Lottery tickets

(This is a feeble translation of a story by Munshi Premchand; it is only to acquaint non-Hindi readers with Premchand's stories. Much better translations are available, which the readers may wish to read. We are republishing this story. There is a summary of the story on the last page.)

Who does not want to become rich quickly? In those days when lottery tickets were on sale, my friend Vikram's father, uncle, mother and elder brother each bought a ticket. Who can say whose fate would be favoured? Anyway, whoever won, the money would remain in the house after all.

But Vikram was impatient. If any of the others won, he would at the most get 5,000 to 10,000 rupees as gift. What was he to do with such a small amount? He had lofty ambitions. First of all he wished to tour the world; every corner of the world. Peru and Brazil, and Timbuktu and Honolulu - all of them were a part of his itinerary. He was not among those who returned after a whirlwind tour of just a few months. He wished to stay at each place for a long time, study the customs and practices of the people and, thereafter, write a massive tome. He also wished to build a huge library that would house the best literature from across the world. He was willing to spend a few lakhs of rupees on creating the library. A bungalow, car and furniture were, well, minor necessities. If his father or uncle won the lottery, he could expect at the most 5,000 rupees from them; if mother won, she would be more generous and he could expect to receive 20,000 rupees; but if the lottery was won by his brother, then Vikram was unlikely to get even a single rupee. Vikram had his pride, and to accept a gift from someone was humiliating. He always said, "It is better to jump into a well and drown rather than spread your palms before anyone. If a person cannot create a space for himself on this earth, it would be better if he departs from here."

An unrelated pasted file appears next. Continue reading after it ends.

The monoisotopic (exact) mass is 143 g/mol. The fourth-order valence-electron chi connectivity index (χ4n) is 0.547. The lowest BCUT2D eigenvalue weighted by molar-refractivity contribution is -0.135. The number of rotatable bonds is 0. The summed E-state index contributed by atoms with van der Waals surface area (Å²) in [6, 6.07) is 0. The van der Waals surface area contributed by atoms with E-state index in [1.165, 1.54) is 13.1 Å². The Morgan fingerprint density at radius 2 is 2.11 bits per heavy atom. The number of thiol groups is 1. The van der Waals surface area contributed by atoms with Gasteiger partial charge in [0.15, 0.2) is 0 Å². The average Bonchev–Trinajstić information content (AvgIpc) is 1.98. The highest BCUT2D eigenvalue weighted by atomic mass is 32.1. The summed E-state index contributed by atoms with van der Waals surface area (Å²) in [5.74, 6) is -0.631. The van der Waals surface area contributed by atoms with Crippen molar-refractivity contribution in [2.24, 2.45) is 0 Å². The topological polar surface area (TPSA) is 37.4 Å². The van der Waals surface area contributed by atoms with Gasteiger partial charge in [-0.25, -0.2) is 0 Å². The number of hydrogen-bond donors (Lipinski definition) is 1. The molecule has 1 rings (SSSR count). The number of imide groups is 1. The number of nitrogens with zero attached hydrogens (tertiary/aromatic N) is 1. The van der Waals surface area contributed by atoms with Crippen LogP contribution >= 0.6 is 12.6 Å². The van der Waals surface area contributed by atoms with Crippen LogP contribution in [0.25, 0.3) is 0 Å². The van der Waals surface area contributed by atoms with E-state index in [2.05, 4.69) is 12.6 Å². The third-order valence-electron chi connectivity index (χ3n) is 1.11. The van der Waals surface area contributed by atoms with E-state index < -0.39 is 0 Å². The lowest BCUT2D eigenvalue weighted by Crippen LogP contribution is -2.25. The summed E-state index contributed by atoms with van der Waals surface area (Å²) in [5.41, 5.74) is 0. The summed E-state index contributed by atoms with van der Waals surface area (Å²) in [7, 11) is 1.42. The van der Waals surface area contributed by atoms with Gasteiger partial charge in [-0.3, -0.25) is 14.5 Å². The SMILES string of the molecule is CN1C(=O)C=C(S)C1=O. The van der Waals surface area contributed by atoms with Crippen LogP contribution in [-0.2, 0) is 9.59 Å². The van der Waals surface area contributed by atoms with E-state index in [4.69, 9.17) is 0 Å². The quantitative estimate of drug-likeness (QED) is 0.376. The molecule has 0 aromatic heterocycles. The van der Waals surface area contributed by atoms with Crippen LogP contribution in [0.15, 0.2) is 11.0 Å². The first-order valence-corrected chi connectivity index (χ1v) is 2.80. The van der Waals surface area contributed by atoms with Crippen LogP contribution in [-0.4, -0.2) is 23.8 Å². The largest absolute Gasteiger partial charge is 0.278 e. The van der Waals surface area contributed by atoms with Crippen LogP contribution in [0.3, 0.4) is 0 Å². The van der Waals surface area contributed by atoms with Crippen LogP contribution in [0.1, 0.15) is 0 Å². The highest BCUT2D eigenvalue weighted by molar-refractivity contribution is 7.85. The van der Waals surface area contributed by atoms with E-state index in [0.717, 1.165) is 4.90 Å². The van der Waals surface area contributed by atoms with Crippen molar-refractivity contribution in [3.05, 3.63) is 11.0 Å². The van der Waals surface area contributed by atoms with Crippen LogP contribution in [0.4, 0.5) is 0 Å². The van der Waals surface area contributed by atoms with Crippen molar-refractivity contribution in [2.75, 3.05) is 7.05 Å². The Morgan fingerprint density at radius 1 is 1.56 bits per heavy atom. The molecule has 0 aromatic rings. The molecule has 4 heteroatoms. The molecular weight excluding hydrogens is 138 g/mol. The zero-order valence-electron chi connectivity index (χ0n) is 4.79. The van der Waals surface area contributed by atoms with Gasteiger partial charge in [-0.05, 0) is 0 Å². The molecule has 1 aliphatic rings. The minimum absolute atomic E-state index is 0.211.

He was unemployed. Who would give him money to buy a ticket? And, besides, how could be beg for money? After careful thought, he turned to me and suggested, "Why don't we team up and buy a single ticket between the two of us?"

The suggestion appealed to me. I was a school teacher and it was very difficult to meet both the ends on the salary I received. To purchase a lottery ticket for ten rupees was, for me, like buying a white elephant! Yes, I could cut down on my expenses for a month and afford to spare five rupees. But, I still hesitated.